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Ann Behav Med. 2003 Dec;26(3):212-20.

Lifestyle intervention can prevent weight gain during menopause: results from a 5-year randomized clinical trial.

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Department of Epidemiology, Graduate School of Public Health, University of Pittsburgh, Pittsburgh, PA 15261, USA.



Menopausal-related weight gain and increased waist circumference have major cardiovascular health implications for older women. The efficacy of a dietary and physical activity lifestyle intervention to prevent weight gain and elevations in cardiovascular disease (CVD) risk factors from the peri- to postmenopause is unknown.


To report the 54-month results of a lifestyle dietary and physical activity program on weight, body composition, physical activity, diet, and other CVD risk factors.


Data are from a 5-year randomized clinical trial known as the Women's Healthy Lifestyle Project, conducted from 1992 to 1999.


535 healthy, premenopausal women ages 44 to 50 at study entry enrolled into the trial.


Participants were randomly assigned to either a lifestyle intervention group receiving a 5-year behavioral dietary and physical activity program or to an assessment-only control group. The lifestyle intervention group was given modest weight loss goals (5-15 lb, or approximately 2.3-6.8 kg) to prevent subsequent gain above baseline weight by the end of the trial. To achieve weight loss and lower low-density lipoprotein cholesterol levels, intervention participants followed an eating pattern consisting of 1,300 kcal/day (25% total fat, 7% saturated fat, 100 mg of dietary cholesterol) and increased their physical activity expenditure (1,000-1,500 kcal/week).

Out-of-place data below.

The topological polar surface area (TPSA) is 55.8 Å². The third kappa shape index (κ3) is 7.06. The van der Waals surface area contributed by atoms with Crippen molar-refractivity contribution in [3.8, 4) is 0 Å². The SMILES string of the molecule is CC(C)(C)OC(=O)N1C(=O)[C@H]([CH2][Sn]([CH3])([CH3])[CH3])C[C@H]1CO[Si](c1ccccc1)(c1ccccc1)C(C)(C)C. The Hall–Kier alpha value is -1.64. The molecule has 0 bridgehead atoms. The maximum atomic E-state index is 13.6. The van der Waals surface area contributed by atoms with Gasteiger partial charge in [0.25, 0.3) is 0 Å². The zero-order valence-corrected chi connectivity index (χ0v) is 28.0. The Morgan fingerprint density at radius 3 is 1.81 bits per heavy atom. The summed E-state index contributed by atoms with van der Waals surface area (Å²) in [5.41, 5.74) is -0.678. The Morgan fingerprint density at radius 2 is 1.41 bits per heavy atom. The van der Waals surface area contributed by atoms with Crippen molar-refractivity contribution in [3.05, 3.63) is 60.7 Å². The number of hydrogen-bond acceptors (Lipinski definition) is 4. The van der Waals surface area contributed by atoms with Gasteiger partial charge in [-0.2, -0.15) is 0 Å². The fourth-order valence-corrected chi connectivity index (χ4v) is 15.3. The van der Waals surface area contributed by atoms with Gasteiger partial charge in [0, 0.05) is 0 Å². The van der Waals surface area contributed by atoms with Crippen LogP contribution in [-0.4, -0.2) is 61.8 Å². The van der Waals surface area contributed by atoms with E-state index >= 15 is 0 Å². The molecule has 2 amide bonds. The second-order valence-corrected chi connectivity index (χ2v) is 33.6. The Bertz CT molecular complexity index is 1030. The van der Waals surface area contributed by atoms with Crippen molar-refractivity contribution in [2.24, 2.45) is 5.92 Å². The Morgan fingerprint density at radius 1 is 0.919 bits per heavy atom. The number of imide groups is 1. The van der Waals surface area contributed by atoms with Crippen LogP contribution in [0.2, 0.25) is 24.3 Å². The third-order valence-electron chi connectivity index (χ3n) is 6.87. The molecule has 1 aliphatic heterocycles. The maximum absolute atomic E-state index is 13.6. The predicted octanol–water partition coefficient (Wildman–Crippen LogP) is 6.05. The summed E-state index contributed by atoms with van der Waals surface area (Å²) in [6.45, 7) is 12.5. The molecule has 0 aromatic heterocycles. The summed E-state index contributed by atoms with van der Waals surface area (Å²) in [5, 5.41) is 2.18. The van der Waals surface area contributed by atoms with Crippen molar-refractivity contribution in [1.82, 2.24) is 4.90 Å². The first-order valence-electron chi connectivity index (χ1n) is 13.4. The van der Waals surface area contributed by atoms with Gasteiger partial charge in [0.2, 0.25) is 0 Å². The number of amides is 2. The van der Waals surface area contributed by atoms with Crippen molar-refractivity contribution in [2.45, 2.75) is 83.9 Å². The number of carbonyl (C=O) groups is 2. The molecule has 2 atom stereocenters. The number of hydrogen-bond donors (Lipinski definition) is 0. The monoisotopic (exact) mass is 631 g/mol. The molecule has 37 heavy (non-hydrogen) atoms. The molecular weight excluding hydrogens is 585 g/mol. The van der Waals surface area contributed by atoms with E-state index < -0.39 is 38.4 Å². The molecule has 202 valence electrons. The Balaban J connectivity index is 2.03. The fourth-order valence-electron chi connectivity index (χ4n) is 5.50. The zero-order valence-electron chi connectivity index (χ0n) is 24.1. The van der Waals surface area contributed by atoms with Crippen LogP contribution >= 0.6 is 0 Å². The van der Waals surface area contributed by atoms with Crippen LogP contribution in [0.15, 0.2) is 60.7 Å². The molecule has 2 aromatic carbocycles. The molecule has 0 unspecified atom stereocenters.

Regarding weight gain prevention, 55% (136/246) of intervention participants were at or below baseline weight compared with 26% (68/261) of controls after 4.5 years, chi2(2, N = 507) =45.0, p <.001. The mean weight change in the intervention group was 0.1 kg below baseline (SD = 5.2 kg) compared with an average gain of 2.4 kg (SD = 4.9 kg) observed in the control group. Waist circumference also significantly decreased more in the intervention group compared with controls (M = -2.9 cm, SD = 5.3 vs. M = -0.5 cm, SD = 5.6, p <.001). Moreover, participants in the lifestyle intervention group were consistently more physically active and reported eating fewer calories and less fat than controls. Long-term adherence to physical activity and a low-fat eating pattern was associated with better weight maintenance.


In healthy women, weight gain and increased waist circumference during the peri- to postmenopause can be prevented with a long-term lifestyle dietary and physical activity intervention.

[Indexed for MEDLINE]

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